Today we take a brief look at a couple of interesting employment law cases from the last two weeks: Anderson v London Fire and Emergency Planning Authority shows us how not to draft a pay review clause, and HM Land Registry v McGlue looks at when aggravated damages in discrimination cases might be appropriate.
Beware of unclear pay clauses
The case of Anderson v London Fire and Emergency Planning Authority acts as a stark warning for employers when drafting contractual pay clauses, particularly when providing for alternate scenarios.
In this case, the unions had agreed a three-year pay deal with the Fire Authority, which was set out in a collective agreement. The provisions gave two options for an increase in the third year, but did not state which of those options would take precedence, stating only that:
“pay will be increased by 2.5% or by the NJC for Local Government Services settlement plus any uplift required to ensure general pay increases for the period 2007-09 are 1% above the NJC settlements for the same period."
The Court of Appeal (“CA”) held that this was clearly a term which was meant to be incorporated into employment contracts (the existence of the choice didn’t preclude this).
More significantly, it interpreted the clause by effectively inserting the words “whichever is the greater”. The CA considered that this was the clear intention of the parties and that no other interpretation would make any industrial sense – the unions would not have agreed to an unfettered choice by the employer, and the employer would have known this. The employer’s argument that it could choose which option to rely on was therefore rejected.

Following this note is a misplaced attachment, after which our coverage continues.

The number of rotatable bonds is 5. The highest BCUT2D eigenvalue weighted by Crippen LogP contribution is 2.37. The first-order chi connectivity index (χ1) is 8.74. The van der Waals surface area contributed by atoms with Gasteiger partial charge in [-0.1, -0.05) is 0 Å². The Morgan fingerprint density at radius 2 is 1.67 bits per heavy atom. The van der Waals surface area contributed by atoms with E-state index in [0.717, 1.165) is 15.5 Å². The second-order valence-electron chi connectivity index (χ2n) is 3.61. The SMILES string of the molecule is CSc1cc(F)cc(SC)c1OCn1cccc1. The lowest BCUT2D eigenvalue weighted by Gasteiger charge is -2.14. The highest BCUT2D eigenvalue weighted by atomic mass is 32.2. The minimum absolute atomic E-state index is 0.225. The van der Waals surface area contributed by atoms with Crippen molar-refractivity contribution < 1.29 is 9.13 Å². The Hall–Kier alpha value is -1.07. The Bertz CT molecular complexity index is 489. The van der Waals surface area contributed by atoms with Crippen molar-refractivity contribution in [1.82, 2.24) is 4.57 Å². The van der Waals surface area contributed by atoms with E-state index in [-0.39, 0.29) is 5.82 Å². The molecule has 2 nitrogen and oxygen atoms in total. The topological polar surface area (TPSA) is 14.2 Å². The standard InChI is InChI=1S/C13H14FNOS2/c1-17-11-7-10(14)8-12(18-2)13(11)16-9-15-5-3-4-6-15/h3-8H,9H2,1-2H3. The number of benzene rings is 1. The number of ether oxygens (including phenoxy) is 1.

Employers should be careful, therefore, to ensure that there is no ambiguity in employment contracts or collective agreements. In the case of dispute, courts will look hard at the parties’ intentions. Clear and careful drafting is therefore essential to avoid such disputes arising, especially for provisions regarding pay increases.
Aggravated damages for discrimination
In HM Land Registry v McGlue, the EAT overturned the Tribunal’s decision to award £5000 aggravated damages to the Claimant, making clear that there is a high hurdle to reach before such damages will be appropriate in successful discrimination cases.
The purpose of aggravated damages in discrimination cases is to compensate the claimant for any additional mental distress they have suffered due to the way in which the employer carried out the discrimination. It is separate to an injury to feelings award.
This case provides guidance as to when such damages will be appropriate, making clear that conduct which is carried out in an “exceptionally upsetting” way (e.g. “in a high-handed, malicious, insulting or oppressive way”) may attract aggravated damages, as may conduct which is based on unacceptable motives such as prejudice, animosity, spite or vindictiveness. Similarly, an employer’s subsequent conduct (for example where a case is conducted at a trial in an unnecessarily offensive manner) may be sufficient to justify the award of aggravated damages. Otherwise, though, such aggravated damages are unlikely to appropriate, even in cases where the employer’s behaviour merits a relatively high injury to feelings award (£12,000 in this case).